Chinese tech firm that once vowed to disrupt Tesla and Apple faces delisting under pile of unpaid debt
Top businessman who had briefly stepped in as chairman tells Chinese media that Leshi Internet Information & Technology is ‘insolvent’
The Chinese tech company that once called Apple “outdated” and vowed to disrupt Tesla is facing delisting in China, leaving billions of yuan in unpaid debts and hundreds of thousands of retail investors out of pocket.
Leshi Internet Information & Technology, founded in 2004 by Jia Yueting – who went on to become a poster boy for China’s emerging tech prowess, had trading in its shares suspended on Monday after a former chairman of the company, who poured some 15 billion yuan (US$2.4 billion) into it in a rescue bid, resigned earlier in the month.
“Basically Leshi has become insolvent. It has 7.5 billion yuan worth of debts due by this year, mostly directly owed by unlisted related parties … but it has no valuable assets that could be sold to repay the debts for now … the company is facing an extremely big risk of delisting,” Sun Hongbin, the former chairman, told mainland media firm Zhitongcaijing.com.
Sun, founder and chairman of property developer Sunac China Holdings, had taken over from Jia last July. He resigned on March 14, calling his investment in Leshi “a failure”.
“The resignation decision was made mainly out of consideration for retail investors. Some use my name as a reason for continuing to buy Leshi. Retail investors do not read the fundamentals of the company, they just curse me when they lose money. I cannot afford this,” Sun said in the interview published on Sunday.
Leshi had around 185,875 retail investors in the third quarter of last year, according to the company, the latest official figure available. But Chinese media firm Caixin said that small investors rushed to buy into the company after its previous share suspension ended on January 24 this year, betting it would recover. Caixin said the number of retail investors increased by more than 80 per cent to 336,000 in 13 trading days.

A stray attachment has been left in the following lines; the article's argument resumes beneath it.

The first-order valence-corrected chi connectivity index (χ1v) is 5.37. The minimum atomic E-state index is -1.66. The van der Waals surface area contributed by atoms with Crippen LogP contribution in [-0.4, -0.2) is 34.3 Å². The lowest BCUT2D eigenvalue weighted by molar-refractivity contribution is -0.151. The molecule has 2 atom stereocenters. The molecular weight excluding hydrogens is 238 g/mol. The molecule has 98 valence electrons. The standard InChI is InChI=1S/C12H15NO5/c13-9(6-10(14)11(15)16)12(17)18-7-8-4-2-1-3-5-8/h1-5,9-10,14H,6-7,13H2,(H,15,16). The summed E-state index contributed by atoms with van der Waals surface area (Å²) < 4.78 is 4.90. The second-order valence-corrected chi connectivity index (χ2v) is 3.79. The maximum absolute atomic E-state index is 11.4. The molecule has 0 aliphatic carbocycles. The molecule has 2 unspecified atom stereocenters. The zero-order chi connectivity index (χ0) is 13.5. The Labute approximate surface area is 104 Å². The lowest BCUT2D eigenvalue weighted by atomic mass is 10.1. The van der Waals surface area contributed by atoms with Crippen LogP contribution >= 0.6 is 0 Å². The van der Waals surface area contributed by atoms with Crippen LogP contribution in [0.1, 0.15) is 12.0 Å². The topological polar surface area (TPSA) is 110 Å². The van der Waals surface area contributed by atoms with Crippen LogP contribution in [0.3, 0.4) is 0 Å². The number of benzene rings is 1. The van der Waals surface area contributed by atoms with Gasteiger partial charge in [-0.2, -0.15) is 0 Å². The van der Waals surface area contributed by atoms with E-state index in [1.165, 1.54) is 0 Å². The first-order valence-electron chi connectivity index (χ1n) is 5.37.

A delisting would mark a spectacular fall from grace for the company. Founded as a video streaming website, Leshi became the centre of the LeEco conglomerate that made smartphones and developed a self-driving smartcar aimed at taking on Tesla.
Jia, who famously referred to Apple as “outdated and losing momentum in China” in an interview with CNBC in April 2016, was ambitious to build a “LeEco ecosystem,” where he could cross-sell content, movies, TV shows and music to owners of LeEco cars and televisions.
But in late 2016 the business began to crumble as the rapid expansion left it short of cash. Its shares were suspended from April 2017 to January this year, while Jia has remained in the US since July despite repeated requests from China’s regulators for him to return and deal with the debt issue.
Last July, banks were given court approval to freeze three unlisted companies controlled by Jia and his wife, and their family assets, together worth more than 1.2 billion yuan.
Jia resigned as chairman of Leshi and handed over the position to Sun that month, but remains a controlling shareholder with 25.7 per cent stake.
Leshi said in its filing to the Shenzhen bourse on Monday that “media reports” may have had a big influence on the share price, and that trading would resume after the company issued clarifications on the issues touched on in the reports.